But under a ‘more severe scenario’, the virus would be fatal among one in 40 people who became infected (an IFR of 2.5 per cent).
However, the World Health Organization just over half of the 868 human H5N1 cases reported to it over the last two decades have been fatal.
The Avian Influenza Technical Group, which is producing the modelling, noted that while other H5N1 outbreaks have had ‘much higher fatality estimates’, these did not involve sustained human-to-human transmission, so are not ‘directly comparable’.
Among those working on the models is Professor Neil Ferguson, an epidemiologist whose chilling projections of the Covid outbreak led the UK Government to impose the first lockdown.
In light of the bird flu modelling, the UKHSA said it would continue to investigate how it could detect cases if there was an outbreak among people.
This could see Covid-style lateral flow tests rolled out to test Brits for bird flu, it said.
The UKHSA said it is investigating whether the swabs, which provided results in as little as 15 minutes during the Covid crisis, would detect the circulating H5N1 strain.
It is also probing whether a blood test could be developed that detects antibodies against the virus.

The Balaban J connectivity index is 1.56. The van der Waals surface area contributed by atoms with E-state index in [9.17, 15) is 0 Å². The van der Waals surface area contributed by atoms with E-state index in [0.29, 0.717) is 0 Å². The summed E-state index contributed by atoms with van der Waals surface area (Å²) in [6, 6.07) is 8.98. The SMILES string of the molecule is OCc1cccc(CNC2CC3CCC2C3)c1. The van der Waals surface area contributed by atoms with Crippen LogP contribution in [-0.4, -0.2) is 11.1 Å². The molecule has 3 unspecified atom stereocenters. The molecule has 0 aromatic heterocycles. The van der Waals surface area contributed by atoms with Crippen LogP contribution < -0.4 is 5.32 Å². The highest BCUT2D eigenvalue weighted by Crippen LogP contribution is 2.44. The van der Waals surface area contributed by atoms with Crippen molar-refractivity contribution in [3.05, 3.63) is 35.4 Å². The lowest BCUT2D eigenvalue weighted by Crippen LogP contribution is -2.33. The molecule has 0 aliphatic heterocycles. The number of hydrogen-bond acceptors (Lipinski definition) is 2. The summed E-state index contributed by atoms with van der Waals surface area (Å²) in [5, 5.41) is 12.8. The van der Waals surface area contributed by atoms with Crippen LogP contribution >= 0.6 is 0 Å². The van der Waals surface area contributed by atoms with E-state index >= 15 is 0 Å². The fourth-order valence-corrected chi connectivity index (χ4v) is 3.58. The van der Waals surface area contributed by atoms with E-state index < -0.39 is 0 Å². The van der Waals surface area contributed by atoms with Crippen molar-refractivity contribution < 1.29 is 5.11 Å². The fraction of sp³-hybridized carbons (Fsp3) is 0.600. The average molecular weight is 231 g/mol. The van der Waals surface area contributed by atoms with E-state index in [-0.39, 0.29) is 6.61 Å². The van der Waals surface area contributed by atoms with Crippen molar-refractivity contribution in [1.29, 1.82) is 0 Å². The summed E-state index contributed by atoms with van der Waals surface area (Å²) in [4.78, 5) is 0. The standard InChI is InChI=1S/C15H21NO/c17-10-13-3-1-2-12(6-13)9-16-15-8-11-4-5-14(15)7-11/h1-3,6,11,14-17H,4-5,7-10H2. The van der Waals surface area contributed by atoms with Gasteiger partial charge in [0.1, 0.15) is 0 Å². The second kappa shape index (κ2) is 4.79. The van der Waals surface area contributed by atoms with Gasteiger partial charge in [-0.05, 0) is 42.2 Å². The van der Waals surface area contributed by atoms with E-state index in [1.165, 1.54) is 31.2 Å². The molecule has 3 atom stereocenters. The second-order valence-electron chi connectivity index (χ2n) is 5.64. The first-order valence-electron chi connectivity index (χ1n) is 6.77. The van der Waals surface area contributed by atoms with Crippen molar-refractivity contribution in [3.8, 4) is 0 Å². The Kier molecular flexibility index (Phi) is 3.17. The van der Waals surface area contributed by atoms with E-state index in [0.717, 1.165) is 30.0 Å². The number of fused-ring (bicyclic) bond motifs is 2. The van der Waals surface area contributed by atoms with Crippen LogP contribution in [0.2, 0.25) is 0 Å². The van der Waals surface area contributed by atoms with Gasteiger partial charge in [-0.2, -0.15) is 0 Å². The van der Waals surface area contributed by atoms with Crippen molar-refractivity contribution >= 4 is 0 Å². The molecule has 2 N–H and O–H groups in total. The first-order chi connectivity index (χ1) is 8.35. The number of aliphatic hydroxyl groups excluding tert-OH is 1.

Genetic mutations in positive samples are also being monitored for any signal that the virus is mutating to become a bigger risk to people.
The UKHSA said it will ‘remain vigilant’ over whether the ‘constantly’ evolving virus, which kills over half of those it infects, has gained mutations that may better allow it to spread among people.
It also noted that the ‘very high levels’ of transmission in wild birds present a ‘constant risk’.
This picture released by Cambodia’s Communicable Disease Control Department (CDCD) on Thursday shows villagers posing with posters about the H5N1 virus in Prey Veng province where a girl died from the virus this week
Alan Gosling (pictured), a retired engineer in Devon, caught the virus after his ducks, some of which lived inside his home, became infected. No one else caught the virus